[sixties-l] Reply to Craig Kind

From: Sorrento95@aol.com
Date: Wed Jun 21 2000 - 14:16:33 CUT

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    Craig M. Kind <ckind@uci.edu> writes:

    "What were Americans saying when they turned
     against the war? I have taken what you have
     all said about your own personal histories to
     heart, and I hope to convey such sentiments
     to my students when I teach this time period
     again. But what do you consider the range of
     responses to the war, the complexity of antiwar
     sentiment? What was going on beyond the moral
     arguments against the war?"

    Clearly, the pressure from the draft was a factor
    in motivating antiwar protest among baby-boomer
    youth. As one who joined the antiwar movement
    in 1966 and was still active as late as 1974,
    let me be the first to confess that I did not
    want to be drafted and physically sacrificed in
    that conflict.

    But did I have sincere moral feelings against
    the war, or was I just trying to save myself?

    You can inspect my record to answer the question.
    In the December 1969 draft lottery, I drew a 327.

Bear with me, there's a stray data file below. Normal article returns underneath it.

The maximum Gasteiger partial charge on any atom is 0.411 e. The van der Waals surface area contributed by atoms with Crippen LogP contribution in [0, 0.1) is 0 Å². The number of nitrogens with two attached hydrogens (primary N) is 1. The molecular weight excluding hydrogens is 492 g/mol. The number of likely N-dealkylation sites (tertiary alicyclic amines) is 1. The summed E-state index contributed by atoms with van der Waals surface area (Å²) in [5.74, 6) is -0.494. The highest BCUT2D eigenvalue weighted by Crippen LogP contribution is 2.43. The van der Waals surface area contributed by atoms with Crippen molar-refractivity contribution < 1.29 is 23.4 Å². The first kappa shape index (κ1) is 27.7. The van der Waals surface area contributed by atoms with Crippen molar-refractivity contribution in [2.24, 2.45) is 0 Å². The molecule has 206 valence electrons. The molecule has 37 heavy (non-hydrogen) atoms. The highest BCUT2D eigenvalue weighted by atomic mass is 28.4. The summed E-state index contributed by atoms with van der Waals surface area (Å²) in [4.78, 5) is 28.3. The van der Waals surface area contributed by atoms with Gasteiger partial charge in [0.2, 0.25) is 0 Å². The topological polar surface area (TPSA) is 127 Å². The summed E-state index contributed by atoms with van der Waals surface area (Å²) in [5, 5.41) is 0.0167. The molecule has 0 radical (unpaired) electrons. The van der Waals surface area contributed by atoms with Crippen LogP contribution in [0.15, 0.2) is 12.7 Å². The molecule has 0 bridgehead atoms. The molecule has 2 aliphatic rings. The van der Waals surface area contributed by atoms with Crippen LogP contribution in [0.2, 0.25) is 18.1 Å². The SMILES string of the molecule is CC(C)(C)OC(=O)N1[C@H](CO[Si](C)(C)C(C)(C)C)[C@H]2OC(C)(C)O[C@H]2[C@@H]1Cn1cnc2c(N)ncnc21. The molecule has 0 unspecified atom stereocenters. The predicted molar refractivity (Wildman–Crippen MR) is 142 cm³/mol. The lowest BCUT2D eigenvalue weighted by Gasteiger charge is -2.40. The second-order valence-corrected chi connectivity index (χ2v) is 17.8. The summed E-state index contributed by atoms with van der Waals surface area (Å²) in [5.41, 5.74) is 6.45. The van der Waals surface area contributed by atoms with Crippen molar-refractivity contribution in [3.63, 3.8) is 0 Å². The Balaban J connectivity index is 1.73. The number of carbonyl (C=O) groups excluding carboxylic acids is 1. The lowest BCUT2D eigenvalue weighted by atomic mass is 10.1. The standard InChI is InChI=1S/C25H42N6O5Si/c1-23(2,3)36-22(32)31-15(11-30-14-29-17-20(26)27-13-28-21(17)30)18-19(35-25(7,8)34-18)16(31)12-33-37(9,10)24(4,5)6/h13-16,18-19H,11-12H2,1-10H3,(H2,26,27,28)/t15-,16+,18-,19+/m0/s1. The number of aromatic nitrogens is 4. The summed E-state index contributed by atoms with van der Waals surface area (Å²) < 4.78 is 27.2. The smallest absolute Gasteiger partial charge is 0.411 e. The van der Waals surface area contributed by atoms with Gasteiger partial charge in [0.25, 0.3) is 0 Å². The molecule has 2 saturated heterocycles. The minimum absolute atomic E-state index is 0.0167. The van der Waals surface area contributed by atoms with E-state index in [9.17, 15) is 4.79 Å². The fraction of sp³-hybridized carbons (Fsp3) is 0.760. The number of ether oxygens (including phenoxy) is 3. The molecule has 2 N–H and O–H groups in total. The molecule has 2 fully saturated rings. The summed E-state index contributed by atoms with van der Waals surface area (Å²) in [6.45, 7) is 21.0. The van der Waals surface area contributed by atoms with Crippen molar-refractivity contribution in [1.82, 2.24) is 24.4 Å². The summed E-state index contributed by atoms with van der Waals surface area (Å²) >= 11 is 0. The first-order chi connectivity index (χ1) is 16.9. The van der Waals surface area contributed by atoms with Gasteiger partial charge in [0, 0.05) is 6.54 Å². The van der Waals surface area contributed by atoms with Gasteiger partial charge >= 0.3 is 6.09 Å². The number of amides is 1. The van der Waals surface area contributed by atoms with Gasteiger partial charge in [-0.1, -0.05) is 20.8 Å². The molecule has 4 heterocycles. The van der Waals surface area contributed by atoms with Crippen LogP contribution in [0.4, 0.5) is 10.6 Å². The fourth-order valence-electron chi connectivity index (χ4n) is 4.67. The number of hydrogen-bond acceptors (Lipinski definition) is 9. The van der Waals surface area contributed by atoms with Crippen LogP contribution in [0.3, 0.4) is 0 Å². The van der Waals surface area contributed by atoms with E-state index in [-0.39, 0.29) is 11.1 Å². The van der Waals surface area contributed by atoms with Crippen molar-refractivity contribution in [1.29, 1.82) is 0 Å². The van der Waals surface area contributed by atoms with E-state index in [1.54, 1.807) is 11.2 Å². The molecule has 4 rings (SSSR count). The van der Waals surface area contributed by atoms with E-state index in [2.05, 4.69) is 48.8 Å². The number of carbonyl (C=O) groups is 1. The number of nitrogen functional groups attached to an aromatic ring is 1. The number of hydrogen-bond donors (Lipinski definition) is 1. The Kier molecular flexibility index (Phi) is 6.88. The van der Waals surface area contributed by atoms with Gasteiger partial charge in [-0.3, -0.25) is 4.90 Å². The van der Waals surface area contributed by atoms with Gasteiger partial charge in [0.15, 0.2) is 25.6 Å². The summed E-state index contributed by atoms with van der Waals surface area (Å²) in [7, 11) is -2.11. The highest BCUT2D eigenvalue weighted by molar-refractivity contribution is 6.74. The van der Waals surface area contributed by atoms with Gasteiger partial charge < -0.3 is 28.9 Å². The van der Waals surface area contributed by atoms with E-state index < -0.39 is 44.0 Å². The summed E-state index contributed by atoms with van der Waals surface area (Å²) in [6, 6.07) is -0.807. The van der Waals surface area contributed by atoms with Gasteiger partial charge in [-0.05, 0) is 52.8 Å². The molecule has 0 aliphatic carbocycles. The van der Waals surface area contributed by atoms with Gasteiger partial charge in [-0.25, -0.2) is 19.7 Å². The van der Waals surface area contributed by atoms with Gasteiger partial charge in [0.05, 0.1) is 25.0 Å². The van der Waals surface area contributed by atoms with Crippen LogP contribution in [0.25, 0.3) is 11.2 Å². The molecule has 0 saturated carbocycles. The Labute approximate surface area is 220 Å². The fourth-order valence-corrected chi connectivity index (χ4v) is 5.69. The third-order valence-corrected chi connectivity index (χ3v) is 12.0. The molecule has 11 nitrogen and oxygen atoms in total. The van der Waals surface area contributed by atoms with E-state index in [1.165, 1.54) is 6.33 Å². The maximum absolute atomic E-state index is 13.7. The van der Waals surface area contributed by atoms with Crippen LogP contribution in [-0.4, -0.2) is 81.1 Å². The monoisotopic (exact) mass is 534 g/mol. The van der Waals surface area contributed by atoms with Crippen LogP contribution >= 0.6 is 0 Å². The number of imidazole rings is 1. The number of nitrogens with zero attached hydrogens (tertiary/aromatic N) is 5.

They were only drafting people who had numbers
    in the range of 1 to 85. This event guaranteed
    that I had no more worries from the draft.

    On December 13, 1973, I entered a federal prison,
    which would be my residence for the following
    four months. I had been convicted of "trespass"
    on Tinker Air Force Base during an antiwar
    demonstration on May 4, 1972.

    In my view, among the most reprehensible
    people were the rich boys like Dan Quayle, who
    supported the war but thought it was up to others
    to fight it. Due to Quayle's family influence,
    he enjoyed an assignment to the National Guard.

    This is in stark contrast to the "nobless oblige"
    ethics of earlier times, when the sons of the
    wealthy were obliged to pay their dues in warfare
    along with the plebians. JFK was a good example.
    After the death of Joe, Jr., the elder Joe Kennedy
    used political influence to have the young playboy
    Jack transferred from easy duty in Washington to
    the South Pacific. Old Joe knew that a war record
    was necessary for one of his sons to have a
    successful political career. The Quayle family
    did not have the same sense of obligation.

    Along these lines I find Al Gore to be rather
    peculiar. It is my understanding that he
    identified with the antiwar movement during his
    college days, but later signed up for duty in
    Vietnam. The only thing I can figure is that
    he wanted a war record to look good on his
    resume in preparation for a political career in
    Tennessee. If I am correct, then I find him to
    be just as shallow and unprincipled as Dan

    ~~ Michael Wright


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